Adult Description: The Boreal Chorus Frog is a small frog that averages just over 1 inch (2.5 cm) in length. Dorsal coloration can be varying shades of tan or brown and typically there are three dark stripes running down the back. It is not uncommon to find individuals with stripes that are broken, often resulting in a row of blotches that occur in a line. Additionally, a dark stripe occurs through the eyes and along the lateral sides of the body and a white stripe appears along the upper lip. Ventral coloration is typically white. Because this species is primarily arboreal, webbing between the toes is diminished and a small circular toe pad is present on the tips of toes. Adult males can be distinguished from females by the presence of a dark colored throat (females have a light-colored throat), though this may fade outside of the breeding season.
Larval Description: Larval Boreal Chorus Frogs are small in size, but still can be larger than most toad tadpoles. Tadpoles are dark in coloration, have a high tail fin, and lateral eyes. The best way to identify these tadpoles is from their bicolored tail musculature: the dorsal portion of the tail muscle is dark, and the ventral portion of the tail muscle is light.
Call Description: The Boreal Chorus Frog can have a remarkably loud call given their small size. The breeding call is a series of metallic clicks that rise in pitch, often compared to the sound of running fingers along the teeth of a rigid comb.
AUDIO: Boreal Chorus Frog chorus (Minnehaha County)
Habitat: Because of their statewide distribution, Boreal Chorus Frogs can be found in almost any wet area, from temporary roadside ditches to large, permanent wetlands and river backwaters. Outside of breeding season, this species can be difficult to detect as adults move to upland habitats.
Natural History: Boreal Chorus Frogs are common throughout South Dakota but are rarely observed outside of the breeding season. Like most frogs, this species is primarily nocturnal; however, breeding males may continue to call throughout the day. Boreal Chorus Frogs consume a wide variety of invertebrates. During the winter, individuals bury into leaf litter and organic material. Because these areas will still reach freezing temperatures, the Boreal Chorus Frog has the capacity to tolerate portions of their body freezing solid. Glucose is produced by the liver and accumulates in the cells preventing damaging from ice crystals. As spring temperatures warm, individuals thaw, and adults move to wetland habitats to reproduce. Boreal Chorus Frogs are the one of the earliest breeding frogs in South Dakota (along with Wood Frogs) and as such, ice and snow may still be present at sites. Breeding activity begins as early as March and continues into late May. Calling has even been heard as late as October in South Dakota, though it is unclear is this has resulted in successful reproduction. Females lay up to 1,500 eggs in a series of small masses attached to submerged vegetation. Eggs quickly hatch (often before other species begin to breed) and tadpoles complete metamorphosis often by late June.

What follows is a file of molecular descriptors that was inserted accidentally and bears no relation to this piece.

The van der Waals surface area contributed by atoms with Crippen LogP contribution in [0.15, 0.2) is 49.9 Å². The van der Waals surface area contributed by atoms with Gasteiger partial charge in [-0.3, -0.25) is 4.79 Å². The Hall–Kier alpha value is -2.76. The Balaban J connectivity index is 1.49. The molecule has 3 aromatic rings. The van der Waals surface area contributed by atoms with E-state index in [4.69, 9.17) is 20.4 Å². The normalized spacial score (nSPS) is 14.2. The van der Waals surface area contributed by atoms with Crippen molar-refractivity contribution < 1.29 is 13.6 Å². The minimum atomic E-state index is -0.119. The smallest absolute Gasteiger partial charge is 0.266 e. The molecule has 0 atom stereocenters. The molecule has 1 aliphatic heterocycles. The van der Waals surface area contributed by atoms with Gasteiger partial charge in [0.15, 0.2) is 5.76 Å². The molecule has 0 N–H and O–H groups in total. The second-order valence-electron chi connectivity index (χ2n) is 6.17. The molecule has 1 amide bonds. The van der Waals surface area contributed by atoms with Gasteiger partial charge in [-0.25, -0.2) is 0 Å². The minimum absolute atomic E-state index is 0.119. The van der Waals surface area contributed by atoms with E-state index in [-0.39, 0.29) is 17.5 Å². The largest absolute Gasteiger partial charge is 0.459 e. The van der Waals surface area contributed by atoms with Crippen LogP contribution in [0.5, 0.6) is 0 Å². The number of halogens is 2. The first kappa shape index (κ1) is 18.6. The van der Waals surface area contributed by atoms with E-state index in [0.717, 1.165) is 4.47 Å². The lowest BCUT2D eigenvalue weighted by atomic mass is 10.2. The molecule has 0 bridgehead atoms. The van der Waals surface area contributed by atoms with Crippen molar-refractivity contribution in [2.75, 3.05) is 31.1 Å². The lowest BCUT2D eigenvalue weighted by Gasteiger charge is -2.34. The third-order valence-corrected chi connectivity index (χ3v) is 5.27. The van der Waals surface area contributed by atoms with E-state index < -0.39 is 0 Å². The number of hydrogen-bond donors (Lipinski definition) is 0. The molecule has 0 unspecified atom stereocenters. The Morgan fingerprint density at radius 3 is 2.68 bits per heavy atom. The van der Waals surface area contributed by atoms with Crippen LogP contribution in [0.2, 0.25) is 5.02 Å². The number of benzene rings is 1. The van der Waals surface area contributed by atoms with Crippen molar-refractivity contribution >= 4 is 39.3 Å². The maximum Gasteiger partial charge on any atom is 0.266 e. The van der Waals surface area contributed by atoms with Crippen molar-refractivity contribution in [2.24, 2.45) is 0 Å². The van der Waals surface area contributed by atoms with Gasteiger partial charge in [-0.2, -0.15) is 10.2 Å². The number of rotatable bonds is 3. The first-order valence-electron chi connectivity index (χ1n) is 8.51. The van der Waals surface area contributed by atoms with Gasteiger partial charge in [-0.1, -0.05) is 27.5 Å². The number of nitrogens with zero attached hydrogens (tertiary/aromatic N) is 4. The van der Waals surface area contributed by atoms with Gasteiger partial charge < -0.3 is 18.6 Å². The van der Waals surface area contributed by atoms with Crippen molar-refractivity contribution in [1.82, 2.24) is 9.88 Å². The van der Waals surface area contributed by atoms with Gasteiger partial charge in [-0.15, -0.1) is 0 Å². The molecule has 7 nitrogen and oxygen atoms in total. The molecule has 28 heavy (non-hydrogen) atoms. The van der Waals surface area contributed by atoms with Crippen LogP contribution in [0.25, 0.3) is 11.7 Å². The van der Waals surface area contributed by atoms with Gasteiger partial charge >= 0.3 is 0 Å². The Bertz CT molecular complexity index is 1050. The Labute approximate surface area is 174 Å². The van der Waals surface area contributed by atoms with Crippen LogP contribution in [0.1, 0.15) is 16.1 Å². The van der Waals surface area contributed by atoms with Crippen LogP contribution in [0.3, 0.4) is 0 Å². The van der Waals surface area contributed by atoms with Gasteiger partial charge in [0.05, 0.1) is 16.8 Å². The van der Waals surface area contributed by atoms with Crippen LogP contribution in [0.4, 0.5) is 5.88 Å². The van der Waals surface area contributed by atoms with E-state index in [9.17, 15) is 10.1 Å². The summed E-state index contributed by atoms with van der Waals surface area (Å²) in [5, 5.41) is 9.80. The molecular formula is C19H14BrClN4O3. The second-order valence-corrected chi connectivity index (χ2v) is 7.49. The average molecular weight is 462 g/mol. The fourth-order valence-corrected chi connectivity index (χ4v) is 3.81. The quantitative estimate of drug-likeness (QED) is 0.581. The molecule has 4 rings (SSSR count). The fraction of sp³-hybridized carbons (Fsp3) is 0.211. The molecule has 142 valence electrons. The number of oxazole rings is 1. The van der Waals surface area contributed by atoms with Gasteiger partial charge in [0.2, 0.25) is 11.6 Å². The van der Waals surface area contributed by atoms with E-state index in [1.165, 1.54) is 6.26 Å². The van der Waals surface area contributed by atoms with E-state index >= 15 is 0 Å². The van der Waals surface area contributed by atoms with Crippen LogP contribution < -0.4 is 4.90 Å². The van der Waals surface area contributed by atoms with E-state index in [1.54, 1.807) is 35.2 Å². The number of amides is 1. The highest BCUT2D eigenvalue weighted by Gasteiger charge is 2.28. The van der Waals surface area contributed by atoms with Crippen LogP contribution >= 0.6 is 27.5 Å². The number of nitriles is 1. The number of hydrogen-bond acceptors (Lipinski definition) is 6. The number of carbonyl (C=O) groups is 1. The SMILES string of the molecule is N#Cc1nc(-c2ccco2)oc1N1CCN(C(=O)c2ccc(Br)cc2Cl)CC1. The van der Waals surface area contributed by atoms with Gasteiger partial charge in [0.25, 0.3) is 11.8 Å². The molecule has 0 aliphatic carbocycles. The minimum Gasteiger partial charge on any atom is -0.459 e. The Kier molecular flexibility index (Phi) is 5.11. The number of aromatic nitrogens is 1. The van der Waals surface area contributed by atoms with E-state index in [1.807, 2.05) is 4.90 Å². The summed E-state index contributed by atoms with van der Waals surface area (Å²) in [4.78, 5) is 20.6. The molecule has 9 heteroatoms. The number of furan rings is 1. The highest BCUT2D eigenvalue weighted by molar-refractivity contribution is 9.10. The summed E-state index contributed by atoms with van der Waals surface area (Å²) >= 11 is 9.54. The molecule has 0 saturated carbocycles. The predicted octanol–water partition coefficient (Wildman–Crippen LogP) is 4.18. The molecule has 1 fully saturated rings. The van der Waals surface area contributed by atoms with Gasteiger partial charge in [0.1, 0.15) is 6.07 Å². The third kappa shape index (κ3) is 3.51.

Species Distribution: This species has a large range across most of the central United States, north into Canada (Saskatchewan, Alberta, Manitoba, and Québec), east into the Great Lakes region, south to parts of New Mexico and Arizona, and west into much of the Rocky Mountains.
South Dakota Distribution: The Boreal Chorus Frog can be found statewide, though records are lacking from north-central South Dakota.
South Dakota Status: This species is not listed by South Dakota Game, Fish and Parks.
Remarks: The Boreal Chorus Frog was previously considered a subspecies of the Western Chorus Frog (Pseudacris triseriata) but was elevated to full species due to differences in morphology and call characteristics.